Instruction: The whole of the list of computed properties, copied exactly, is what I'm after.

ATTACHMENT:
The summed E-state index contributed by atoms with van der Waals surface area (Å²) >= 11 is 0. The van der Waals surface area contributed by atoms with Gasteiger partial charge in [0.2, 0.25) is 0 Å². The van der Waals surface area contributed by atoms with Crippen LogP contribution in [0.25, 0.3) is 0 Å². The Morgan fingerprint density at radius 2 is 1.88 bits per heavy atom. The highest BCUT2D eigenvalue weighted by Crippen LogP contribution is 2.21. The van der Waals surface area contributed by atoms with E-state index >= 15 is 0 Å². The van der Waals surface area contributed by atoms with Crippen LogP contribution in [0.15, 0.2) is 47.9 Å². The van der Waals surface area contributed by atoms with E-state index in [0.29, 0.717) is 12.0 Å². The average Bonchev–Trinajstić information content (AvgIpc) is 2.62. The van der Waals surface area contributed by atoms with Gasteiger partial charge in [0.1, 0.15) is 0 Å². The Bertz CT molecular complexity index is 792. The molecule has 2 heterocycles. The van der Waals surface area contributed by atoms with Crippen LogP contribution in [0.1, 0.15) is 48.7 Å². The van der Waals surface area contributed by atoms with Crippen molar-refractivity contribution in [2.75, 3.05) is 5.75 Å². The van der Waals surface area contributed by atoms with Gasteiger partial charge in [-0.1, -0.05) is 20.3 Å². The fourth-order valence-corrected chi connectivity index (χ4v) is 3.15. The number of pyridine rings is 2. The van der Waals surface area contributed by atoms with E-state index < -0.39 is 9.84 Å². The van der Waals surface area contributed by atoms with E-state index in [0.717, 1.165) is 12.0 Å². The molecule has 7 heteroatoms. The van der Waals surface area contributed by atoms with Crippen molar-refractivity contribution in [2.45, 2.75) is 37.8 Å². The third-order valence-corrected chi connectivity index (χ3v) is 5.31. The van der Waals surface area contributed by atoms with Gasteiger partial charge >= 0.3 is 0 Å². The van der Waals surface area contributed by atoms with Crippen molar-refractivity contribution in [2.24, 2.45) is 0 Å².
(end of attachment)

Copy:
The summed E-state index contributed by atoms with van der Waals surface area (Å²) >= 11 is 0. The van der Waals surface area contributed by atoms with Gasteiger partial charge in [0.2, 0.25) is 0 Å². The van der Waals surface area contributed by atoms with Crippen LogP contribution in [0.25, 0.3) is 0 Å². The Morgan fingerprint density at radius 2 is 1.88 bits per heavy atom. The highest BCUT2D eigenvalue weighted by Crippen LogP contribution is 2.21. The van der Waals surface area contributed by atoms with E-state index >= 15 is 0 Å². The van der Waals surface area contributed by atoms with Crippen LogP contribution in [0.15, 0.2) is 47.9 Å². The van der Waals surface area contributed by atoms with E-state index in [0.29, 0.717) is 12.0 Å². The average Bonchev–Trinajstić information content (AvgIpc) is 2.62. The van der Waals surface area contributed by atoms with Gasteiger partial charge in [0.1, 0.15) is 0 Å². The Bertz CT molecular complexity index is 792. The molecule has 2 heterocycles. The van der Waals surface area contributed by atoms with Crippen LogP contribution in [0.1, 0.15) is 48.7 Å². The van der Waals surface area contributed by atoms with Crippen molar-refractivity contribution in [2.75, 3.05) is 5.75 Å². The van der Waals surface area contributed by atoms with Gasteiger partial charge in [-0.1, -0.05) is 20.3 Å². The fourth-order valence-corrected chi connectivity index (χ4v) is 3.15. The number of pyridine rings is 2. The van der Waals surface area contributed by atoms with E-state index < -0.39 is 9.84 Å². The van der Waals surface area contributed by atoms with E-state index in [0.717, 1.165) is 12.0 Å². The molecule has 7 heteroatoms. The van der Waals surface area contributed by atoms with Crippen molar-refractivity contribution in [2.45, 2.75) is 37.8 Å². The third-order valence-corrected chi connectivity index (χ3v) is 5.31. The van der Waals surface area contributed by atoms with Gasteiger partial charge >= 0.3 is 0 Å². The van der Waals surface area contributed by atoms with Crippen molar-refractivity contribution in [2.24, 2.45) is 0 Å².